This final chapter of Paul’s letter to the Christians in Philippi is a collection of practical and pragmatic commands — “agree together”, “rejoice in the Lord”, “don’t be anxious” — followed by two paragraphs of thankful instruction from a grateful apostle.
Tucked in the middle of the chapter is an oddly abstract paragraph (vs. 8–9) that seems to simply say, “think good thoughts” and “do good stuff.” Let’s unpack this together.
Finally, brothers, whatever is true, whatever is honorable, whatever is just, whatever is pure, whatever is lovely, whatever is commendable, if there is any excellence, if there is anything worthy of praise, think about these things. What you have learned and received and heard and seen in me—practice these things, and the God of peace will be with you.
Paul was not a shallow man of only happy thoughts. He did not shy away from hard conversations, strong expressions, evaluating circumstances critically, and calling for harsh steps to deal with sinful circumstances. In fact, it might have been all too easy to focus on the severe challenges facing himself and the churches and be consumed by the affliction and suffering around him. After all, he is writing from prison.
Similarly, we too can be consumed by the suffering and evil around us: the bad news whether personal, national, or international; war; corruption; poverty; politics; injustice; immorality; sin and temptation; personal suffering, family suffering and the suffering of other Christians. And all of these deserve our attention, our empathy, our sacrifice, and our prayers.
But Paul says we must not stop there. Despair, damage, and depravity are not the whole story. Paul calls us to guard our thoughts, even amid affliction, to make room and time for other thoughts. Let’s dip our toes into the original Greek to flesh out the terms.
He gives us six specific categories followed by two summary categories of things we should be dedicated to thinking about. The command is “think on,” “continually let your mind dwell on”.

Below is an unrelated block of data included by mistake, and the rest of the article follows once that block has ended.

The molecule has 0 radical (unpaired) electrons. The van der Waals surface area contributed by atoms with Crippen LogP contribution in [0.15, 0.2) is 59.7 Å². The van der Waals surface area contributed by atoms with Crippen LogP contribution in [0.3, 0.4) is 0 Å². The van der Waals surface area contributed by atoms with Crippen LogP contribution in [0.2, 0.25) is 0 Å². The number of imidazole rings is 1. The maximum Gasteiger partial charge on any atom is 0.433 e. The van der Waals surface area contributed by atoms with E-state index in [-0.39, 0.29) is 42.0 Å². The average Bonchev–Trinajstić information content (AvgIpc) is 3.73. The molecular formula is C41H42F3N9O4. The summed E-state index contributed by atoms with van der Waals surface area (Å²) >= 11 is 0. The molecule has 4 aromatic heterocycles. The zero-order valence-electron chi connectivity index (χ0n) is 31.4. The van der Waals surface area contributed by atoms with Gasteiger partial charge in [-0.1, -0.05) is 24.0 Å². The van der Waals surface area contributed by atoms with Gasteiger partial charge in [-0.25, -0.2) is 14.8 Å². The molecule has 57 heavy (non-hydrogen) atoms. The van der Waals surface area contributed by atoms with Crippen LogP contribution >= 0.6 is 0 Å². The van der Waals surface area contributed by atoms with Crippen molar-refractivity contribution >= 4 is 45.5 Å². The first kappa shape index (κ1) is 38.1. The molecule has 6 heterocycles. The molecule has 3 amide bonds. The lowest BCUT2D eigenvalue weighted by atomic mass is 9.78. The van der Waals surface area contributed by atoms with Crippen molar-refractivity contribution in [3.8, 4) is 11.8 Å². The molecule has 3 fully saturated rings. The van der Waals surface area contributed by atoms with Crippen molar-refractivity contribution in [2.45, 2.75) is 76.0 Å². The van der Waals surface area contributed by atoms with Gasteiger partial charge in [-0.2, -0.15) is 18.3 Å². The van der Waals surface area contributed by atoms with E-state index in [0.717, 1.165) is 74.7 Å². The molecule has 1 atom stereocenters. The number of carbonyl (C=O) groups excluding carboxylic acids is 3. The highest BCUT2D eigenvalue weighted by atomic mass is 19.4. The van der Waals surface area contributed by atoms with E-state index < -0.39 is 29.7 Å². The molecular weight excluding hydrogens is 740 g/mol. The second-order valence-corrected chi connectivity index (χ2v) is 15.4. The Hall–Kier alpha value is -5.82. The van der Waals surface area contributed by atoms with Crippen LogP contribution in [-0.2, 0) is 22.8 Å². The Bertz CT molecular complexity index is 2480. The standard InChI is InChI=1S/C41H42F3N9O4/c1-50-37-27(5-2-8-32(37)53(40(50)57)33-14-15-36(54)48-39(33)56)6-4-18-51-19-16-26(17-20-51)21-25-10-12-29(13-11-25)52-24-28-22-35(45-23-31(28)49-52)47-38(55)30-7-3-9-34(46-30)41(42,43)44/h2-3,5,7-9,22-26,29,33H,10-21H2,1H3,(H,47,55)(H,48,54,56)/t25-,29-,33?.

- Think on things that are true (alethe). Morally upright, dependable, and real.
- Think on things that are honorable (semna). Serious, dignified, even noble.
- Think on things that are just (dikaia). Marked by justice, righteousness, fairness.
- Think on things that are pure (hagna). Holy, innocent, even sexually chaste.
- Think on things that are lovely (prosphile). Those things that inspire love, that are pleasing, agreeable, and gracious.
- Think on things that are commendable (euphema). Appealing, well-spoken of, reputable.
- Think on things that are excellent and worthy of praise (arete, epainos). Virtuous, marked by goodness, praiseworthy and worthwhile.
Do these describe my thoughts throughout the day? Am I deliberately cultivating the disciplines (and delights!) of dwelling on things that are true, honourable, just, pure, lovely, commendable, excellent, and worthy of praise? That sounds like a beautiful place to dwell!
But how? Paul doesn’t leave us hanging. Although he’s given a broad description of where we should seek to dwell, he also gives us foundational blocks for that inner life. Verse 9 tells the Philippians to take the things that they have learned from him, received from him verbally, heard about him and seen exemplified in him … to take these and not only think on them, but to do them. To put them into continuous practice.
The Apostles’ teaching and their examples, laid out for us in Scripture, are true, honourable, just, pure, lovely, commendable, excellent and praise-worthy. Although there are things beyond Scripture that also fit those categories, memorizing and meditating upon the Word of God is a tremendous way to dwell where we should be. To be who we should be.
And the result? “The God of peace will be with you.”
Father, grant us grace to dwell deeply on these things. To meditate long on what you reveal to us in your Word. To be marked by lives, internal and external, that continuously dwell and continuously practice this beautiful life you lay before us. That you, the God of shalom, may be with us. In the glorious name of your Son! Amen!